B-160780 February 8, 1967

B-160780: Feb 8, 1967

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O'Konski: Reference is made to your letter of January 26. Bartlett was advised by Mr. Much of his rutabaga crop was found to be adulterated and unfit for human consumption. Bartlett claims to have relied on erroneous information furnished to him by an official of the United States. His claim is one sounding in tort. We believe that the decisions cited above correctly held that the Meritorious Clains Act was not applicable to claims sounding in tort. It is our view that it would not be appropriate for us to present Mr.

B-160780 February 8, 1967

The Honorable Alvin R. O'Konski House of Representatives

Dear Mr. O'Konski:

Reference is made to your letter of January 26, 1967, concerning a crop loss suffered by Mr. Claude Bartlett of Windfall Farm, Exeland, Wisconsin. You ask to be advised of the possibility of Mr. Bartlett being conmpensated for such loss under the Meritorious Claims Act, 31 U.S.C. 236.

Copies of correspondence forwarded with your letter disclose that in response to his inquiry, Mr. Bartlett was advised by Mr. Charles F. Koval, an official of the Department of Agriculture, that chlordane granules up to the rate of 2 pounds per acre could be used to control insects in the cultivation of rutabagas. Although Mr. Bartlett alleges that he used but 1 3/4 pounds of chlordane per acre, much of his rutabaga crop was found to be adulterated and unfit for human consumption. As a result thereof Mr. Bartlett asserts that he has suffered a loss of $30,000.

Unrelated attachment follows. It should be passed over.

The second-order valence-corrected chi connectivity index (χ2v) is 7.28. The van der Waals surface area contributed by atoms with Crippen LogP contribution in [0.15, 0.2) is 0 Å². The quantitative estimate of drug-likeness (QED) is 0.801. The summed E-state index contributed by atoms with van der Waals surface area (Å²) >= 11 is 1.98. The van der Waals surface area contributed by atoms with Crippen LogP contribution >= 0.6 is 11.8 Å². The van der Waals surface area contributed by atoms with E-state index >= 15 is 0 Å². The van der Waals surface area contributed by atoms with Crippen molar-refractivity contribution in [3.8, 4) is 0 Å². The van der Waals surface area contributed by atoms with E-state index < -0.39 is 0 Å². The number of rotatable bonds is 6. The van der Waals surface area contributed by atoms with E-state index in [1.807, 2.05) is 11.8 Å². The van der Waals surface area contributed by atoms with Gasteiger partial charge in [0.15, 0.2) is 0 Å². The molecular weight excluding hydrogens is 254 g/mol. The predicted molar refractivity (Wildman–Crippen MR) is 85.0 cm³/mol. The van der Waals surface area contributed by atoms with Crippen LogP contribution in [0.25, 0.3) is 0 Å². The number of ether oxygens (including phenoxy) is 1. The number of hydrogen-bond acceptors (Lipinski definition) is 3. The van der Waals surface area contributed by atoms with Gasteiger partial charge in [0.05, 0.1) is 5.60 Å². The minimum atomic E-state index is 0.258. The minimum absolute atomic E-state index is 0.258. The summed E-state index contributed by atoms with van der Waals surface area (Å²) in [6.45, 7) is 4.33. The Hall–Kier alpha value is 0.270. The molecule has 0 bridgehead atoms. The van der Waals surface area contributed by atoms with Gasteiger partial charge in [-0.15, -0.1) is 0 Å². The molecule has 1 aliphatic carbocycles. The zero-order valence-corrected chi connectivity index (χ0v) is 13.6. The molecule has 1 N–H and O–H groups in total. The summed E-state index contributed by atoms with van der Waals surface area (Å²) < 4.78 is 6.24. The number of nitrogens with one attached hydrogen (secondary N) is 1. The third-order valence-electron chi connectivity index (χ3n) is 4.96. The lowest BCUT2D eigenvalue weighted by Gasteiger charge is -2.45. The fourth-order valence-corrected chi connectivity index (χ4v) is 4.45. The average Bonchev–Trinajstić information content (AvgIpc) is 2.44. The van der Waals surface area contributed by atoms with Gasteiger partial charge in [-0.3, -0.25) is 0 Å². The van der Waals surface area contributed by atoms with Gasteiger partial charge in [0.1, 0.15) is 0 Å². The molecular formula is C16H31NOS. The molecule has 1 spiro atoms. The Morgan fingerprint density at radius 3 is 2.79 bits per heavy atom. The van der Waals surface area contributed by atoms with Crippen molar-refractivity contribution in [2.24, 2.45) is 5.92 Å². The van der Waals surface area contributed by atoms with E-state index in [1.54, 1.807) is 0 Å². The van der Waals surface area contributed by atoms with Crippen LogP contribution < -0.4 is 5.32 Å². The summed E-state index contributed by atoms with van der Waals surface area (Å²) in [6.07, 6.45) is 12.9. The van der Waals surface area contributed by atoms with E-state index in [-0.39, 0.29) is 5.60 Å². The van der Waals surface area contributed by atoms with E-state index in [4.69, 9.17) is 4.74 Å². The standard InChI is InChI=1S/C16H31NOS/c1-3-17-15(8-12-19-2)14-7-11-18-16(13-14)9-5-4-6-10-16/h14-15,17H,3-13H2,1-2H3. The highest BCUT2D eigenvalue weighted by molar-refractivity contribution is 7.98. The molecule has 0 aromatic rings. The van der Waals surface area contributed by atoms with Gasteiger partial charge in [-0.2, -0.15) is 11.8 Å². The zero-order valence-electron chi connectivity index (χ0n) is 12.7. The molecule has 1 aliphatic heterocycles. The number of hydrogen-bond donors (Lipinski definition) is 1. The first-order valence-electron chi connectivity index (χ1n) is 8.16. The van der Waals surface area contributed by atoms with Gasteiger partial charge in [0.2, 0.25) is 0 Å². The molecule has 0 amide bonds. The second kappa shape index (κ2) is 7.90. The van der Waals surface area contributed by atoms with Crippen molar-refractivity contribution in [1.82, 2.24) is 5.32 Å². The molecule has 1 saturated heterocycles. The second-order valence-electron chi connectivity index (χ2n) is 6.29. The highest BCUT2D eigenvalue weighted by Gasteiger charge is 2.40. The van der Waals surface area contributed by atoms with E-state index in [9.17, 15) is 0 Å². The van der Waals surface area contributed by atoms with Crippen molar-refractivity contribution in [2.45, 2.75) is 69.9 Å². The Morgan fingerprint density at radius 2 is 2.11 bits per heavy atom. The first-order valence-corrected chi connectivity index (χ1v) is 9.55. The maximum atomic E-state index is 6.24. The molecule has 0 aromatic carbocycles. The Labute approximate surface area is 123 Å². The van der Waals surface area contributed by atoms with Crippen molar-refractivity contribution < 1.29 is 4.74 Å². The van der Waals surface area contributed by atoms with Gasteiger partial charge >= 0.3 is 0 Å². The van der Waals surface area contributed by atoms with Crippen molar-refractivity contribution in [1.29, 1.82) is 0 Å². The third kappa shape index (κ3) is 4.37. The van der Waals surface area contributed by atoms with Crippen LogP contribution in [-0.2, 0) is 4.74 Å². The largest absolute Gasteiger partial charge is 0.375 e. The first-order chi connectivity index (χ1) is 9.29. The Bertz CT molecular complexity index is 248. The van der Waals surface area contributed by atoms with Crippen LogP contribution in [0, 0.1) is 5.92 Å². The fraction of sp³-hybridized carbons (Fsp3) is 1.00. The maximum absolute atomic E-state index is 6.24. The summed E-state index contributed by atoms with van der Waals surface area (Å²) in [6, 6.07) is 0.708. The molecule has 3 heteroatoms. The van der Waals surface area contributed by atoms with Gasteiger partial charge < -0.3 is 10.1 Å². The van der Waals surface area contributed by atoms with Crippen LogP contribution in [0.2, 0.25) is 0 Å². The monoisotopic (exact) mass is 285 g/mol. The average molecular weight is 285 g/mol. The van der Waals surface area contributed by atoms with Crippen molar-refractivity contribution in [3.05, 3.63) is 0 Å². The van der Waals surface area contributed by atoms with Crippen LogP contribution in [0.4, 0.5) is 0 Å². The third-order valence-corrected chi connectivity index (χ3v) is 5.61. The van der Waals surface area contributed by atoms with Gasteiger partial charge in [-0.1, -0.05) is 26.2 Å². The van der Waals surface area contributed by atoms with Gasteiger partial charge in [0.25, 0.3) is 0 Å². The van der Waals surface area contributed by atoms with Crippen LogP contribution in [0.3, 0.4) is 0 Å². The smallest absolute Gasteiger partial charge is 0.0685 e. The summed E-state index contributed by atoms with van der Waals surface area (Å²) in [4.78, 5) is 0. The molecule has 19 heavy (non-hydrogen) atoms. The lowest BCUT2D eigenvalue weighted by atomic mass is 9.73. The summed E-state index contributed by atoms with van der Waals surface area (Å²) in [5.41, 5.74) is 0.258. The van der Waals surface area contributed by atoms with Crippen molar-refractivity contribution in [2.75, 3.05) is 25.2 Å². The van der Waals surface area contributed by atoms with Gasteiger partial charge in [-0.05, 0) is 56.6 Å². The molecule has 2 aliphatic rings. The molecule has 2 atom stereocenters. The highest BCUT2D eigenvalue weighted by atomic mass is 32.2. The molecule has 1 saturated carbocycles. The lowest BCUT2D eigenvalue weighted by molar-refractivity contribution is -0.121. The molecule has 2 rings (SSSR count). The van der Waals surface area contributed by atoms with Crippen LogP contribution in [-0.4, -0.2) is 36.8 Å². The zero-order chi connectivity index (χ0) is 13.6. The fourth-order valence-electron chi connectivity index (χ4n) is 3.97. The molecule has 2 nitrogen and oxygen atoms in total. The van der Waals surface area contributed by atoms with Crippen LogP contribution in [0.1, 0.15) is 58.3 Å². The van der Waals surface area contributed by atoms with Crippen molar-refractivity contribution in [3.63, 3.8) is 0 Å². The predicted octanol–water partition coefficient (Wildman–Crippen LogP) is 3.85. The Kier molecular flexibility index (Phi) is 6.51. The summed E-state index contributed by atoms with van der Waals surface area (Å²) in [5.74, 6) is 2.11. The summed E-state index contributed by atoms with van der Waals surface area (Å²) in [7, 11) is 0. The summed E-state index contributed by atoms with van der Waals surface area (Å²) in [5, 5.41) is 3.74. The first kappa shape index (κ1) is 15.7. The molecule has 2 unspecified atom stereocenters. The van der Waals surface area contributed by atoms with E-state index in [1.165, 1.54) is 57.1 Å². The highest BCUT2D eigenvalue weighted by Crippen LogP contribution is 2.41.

Inasmuch as Mr. Bartlett claims to have relied on erroneous information furnished to him by an official of the United States, his claim is one sounding in tort. The Meritorious Claims Act, approved April 10, 1928, consistently has been inbterpreted as not being applicable to tort claims against the United States. See 13 Comp. Gen. 406; 16 id. 642; 34 id. 490.

In view of the fact that the Congress has specifically provided a procedure for consideration of certain tort actions against the Government and has specifically excluded others, see 28 U.S.C. 2671-2680, we believe that the decisions cited above correctly held that the Meritorious Clains Act was not applicable to claims sounding in tort.

Accordingly, it is our view that it would not be appropriate for us to present Mr. Bartlett's claim to the Congress as a meritorious claim under the act of April 10, 1928.

Sincerely yours,

Frank H. Weitzel Assistant Comptroller General of the United States